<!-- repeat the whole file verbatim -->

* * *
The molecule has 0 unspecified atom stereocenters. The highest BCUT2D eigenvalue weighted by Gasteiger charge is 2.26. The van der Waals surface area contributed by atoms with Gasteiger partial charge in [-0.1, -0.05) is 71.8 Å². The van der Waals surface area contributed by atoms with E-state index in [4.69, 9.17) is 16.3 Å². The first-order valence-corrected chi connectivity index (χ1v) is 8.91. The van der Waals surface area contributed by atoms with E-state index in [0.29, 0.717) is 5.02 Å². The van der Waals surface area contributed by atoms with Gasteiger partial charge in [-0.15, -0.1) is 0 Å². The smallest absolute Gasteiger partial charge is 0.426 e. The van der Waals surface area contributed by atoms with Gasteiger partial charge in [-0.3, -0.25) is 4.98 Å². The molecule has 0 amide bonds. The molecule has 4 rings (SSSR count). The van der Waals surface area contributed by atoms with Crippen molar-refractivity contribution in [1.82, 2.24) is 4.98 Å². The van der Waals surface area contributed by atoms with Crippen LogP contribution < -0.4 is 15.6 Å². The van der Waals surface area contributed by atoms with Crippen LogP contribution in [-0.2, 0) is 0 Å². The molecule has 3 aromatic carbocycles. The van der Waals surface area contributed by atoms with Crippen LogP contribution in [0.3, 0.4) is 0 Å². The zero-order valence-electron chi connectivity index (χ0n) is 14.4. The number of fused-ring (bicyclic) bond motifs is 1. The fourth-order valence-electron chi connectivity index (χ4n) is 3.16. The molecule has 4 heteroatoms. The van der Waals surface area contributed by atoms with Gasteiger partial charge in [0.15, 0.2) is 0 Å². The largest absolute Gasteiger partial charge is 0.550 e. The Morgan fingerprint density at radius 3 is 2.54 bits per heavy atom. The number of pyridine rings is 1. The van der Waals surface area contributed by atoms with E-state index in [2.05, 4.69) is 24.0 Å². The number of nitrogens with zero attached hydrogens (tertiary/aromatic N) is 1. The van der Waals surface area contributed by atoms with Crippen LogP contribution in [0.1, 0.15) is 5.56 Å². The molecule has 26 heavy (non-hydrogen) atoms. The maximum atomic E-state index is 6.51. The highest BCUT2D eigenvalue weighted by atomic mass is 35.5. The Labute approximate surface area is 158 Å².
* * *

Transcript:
The molecule has 0 unspecified atom stereocenters. The highest BCUT2D eigenvalue weighted by Gasteiger charge is 2.26. The van der Waals surface area contributed by atoms with Gasteiger partial charge in [-0.1, -0.05) is 71.8 Å². The van der Waals surface area contributed by atoms with E-state index in [4.69, 9.17) is 16.3 Å². The first-order valence-corrected chi connectivity index (χ1v) is 8.91. The van der Waals surface area contributed by atoms with E-state index in [0.29, 0.717) is 5.02 Å². The van der Waals surface area contributed by atoms with Gasteiger partial charge in [-0.15, -0.1) is 0 Å². The smallest absolute Gasteiger partial charge is 0.426 e. The van der Waals surface area contributed by atoms with Gasteiger partial charge in [-0.3, -0.25) is 4.98 Å². The molecule has 0 amide bonds. The molecule has 4 rings (SSSR count). The van der Waals surface area contributed by atoms with Crippen molar-refractivity contribution in [1.82, 2.24) is 4.98 Å². The van der Waals surface area contributed by atoms with Crippen LogP contribution < -0.4 is 15.6 Å². The van der Waals surface area contributed by atoms with Crippen LogP contribution in [-0.2, 0) is 0 Å². The molecule has 3 aromatic carbocycles. The van der Waals surface area contributed by atoms with Crippen LogP contribution in [0.3, 0.4) is 0 Å². The zero-order valence-electron chi connectivity index (χ0n) is 14.4. The number of fused-ring (bicyclic) bond motifs is 1. The fourth-order valence-electron chi connectivity index (χ4n) is 3.16. The molecule has 4 heteroatoms. The van der Waals surface area contributed by atoms with Gasteiger partial charge in [0.15, 0.2) is 0 Å². The largest absolute Gasteiger partial charge is 0.550 e. The Morgan fingerprint density at radius 3 is 2.54 bits per heavy atom. The number of pyridine rings is 1. The van der Waals surface area contributed by atoms with E-state index in [2.05, 4.69) is 24.0 Å². The number of nitrogens with zero attached hydrogens (tertiary/aromatic N) is 1. The van der Waals surface area contributed by atoms with Crippen LogP contribution in [0.1, 0.15) is 5.56 Å². The molecule has 26 heavy (non-hydrogen) atoms. The maximum atomic E-state index is 6.51. The highest BCUT2D eigenvalue weighted by atomic mass is 35.5. The Labute approximate surface area is 158 Å².